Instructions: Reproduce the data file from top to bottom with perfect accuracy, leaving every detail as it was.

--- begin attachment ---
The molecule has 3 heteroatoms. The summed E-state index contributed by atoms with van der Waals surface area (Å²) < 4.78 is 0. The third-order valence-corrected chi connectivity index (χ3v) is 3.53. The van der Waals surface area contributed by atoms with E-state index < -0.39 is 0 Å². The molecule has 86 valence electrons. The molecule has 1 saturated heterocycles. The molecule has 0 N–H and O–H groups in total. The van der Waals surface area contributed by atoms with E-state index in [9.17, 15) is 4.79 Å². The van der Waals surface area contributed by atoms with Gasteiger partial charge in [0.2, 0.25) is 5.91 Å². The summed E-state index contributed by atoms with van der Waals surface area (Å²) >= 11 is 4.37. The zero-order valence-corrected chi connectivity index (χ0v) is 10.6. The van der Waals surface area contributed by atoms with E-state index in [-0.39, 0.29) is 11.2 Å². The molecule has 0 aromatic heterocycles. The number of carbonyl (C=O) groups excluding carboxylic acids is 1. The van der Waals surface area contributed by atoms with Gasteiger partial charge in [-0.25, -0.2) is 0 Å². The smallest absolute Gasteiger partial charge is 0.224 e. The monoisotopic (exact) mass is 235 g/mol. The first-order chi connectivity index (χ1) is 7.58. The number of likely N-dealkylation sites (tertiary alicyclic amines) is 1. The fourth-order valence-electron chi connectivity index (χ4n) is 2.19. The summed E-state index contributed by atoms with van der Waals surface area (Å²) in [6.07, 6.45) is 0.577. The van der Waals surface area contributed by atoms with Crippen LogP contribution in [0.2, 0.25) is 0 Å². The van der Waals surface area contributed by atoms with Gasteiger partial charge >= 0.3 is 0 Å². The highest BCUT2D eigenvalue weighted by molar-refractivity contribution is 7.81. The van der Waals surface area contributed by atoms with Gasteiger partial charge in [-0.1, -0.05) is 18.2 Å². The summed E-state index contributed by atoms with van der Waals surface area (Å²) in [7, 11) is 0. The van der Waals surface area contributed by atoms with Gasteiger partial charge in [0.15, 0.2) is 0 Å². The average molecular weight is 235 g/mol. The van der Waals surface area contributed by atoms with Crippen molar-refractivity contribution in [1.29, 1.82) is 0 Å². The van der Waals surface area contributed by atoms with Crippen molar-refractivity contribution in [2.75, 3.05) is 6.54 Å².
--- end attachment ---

The molecule has 3 heteroatoms. The summed E-state index contributed by atoms with van der Waals surface area (Å²) < 4.78 is 0. The third-order valence-corrected chi connectivity index (χ3v) is 3.53. The van der Waals surface area contributed by atoms with E-state index < -0.39 is 0 Å². The molecule has 86 valence electrons. The molecule has 1 saturated heterocycles. The molecule has 0 N–H and O–H groups in total. The van der Waals surface area contributed by atoms with E-state index in [9.17, 15) is 4.79 Å². The van der Waals surface area contributed by atoms with Gasteiger partial charge in [0.2, 0.25) is 5.91 Å². The summed E-state index contributed by atoms with van der Waals surface area (Å²) >= 11 is 4.37. The zero-order valence-corrected chi connectivity index (χ0v) is 10.6. The van der Waals surface area contributed by atoms with E-state index in [-0.39, 0.29) is 11.2 Å². The molecule has 0 aromatic heterocycles. The number of carbonyl (C=O) groups excluding carboxylic acids is 1. The van der Waals surface area contributed by atoms with Gasteiger partial charge in [-0.25, -0.2) is 0 Å². The smallest absolute Gasteiger partial charge is 0.224 e. The monoisotopic (exact) mass is 235 g/mol. The first-order chi connectivity index (χ1) is 7.58. The number of likely N-dealkylation sites (tertiary alicyclic amines) is 1. The fourth-order valence-electron chi connectivity index (χ4n) is 2.19. The summed E-state index contributed by atoms with van der Waals surface area (Å²) in [6.07, 6.45) is 0.577. The van der Waals surface area contributed by atoms with Crippen LogP contribution in [0.2, 0.25) is 0 Å². The van der Waals surface area contributed by atoms with Gasteiger partial charge >= 0.3 is 0 Å². The highest BCUT2D eigenvalue weighted by molar-refractivity contribution is 7.81. The van der Waals surface area contributed by atoms with Gasteiger partial charge in [-0.1, -0.05) is 18.2 Å². The summed E-state index contributed by atoms with van der Waals surface area (Å²) in [7, 11) is 0. The van der Waals surface area contributed by atoms with Gasteiger partial charge in [0.15, 0.2) is 0 Å². The average molecular weight is 235 g/mol. The van der Waals surface area contributed by atoms with Crippen molar-refractivity contribution in [1.29, 1.82) is 0 Å². The van der Waals surface area contributed by atoms with Crippen molar-refractivity contribution in [2.75, 3.05) is 6.54 Å².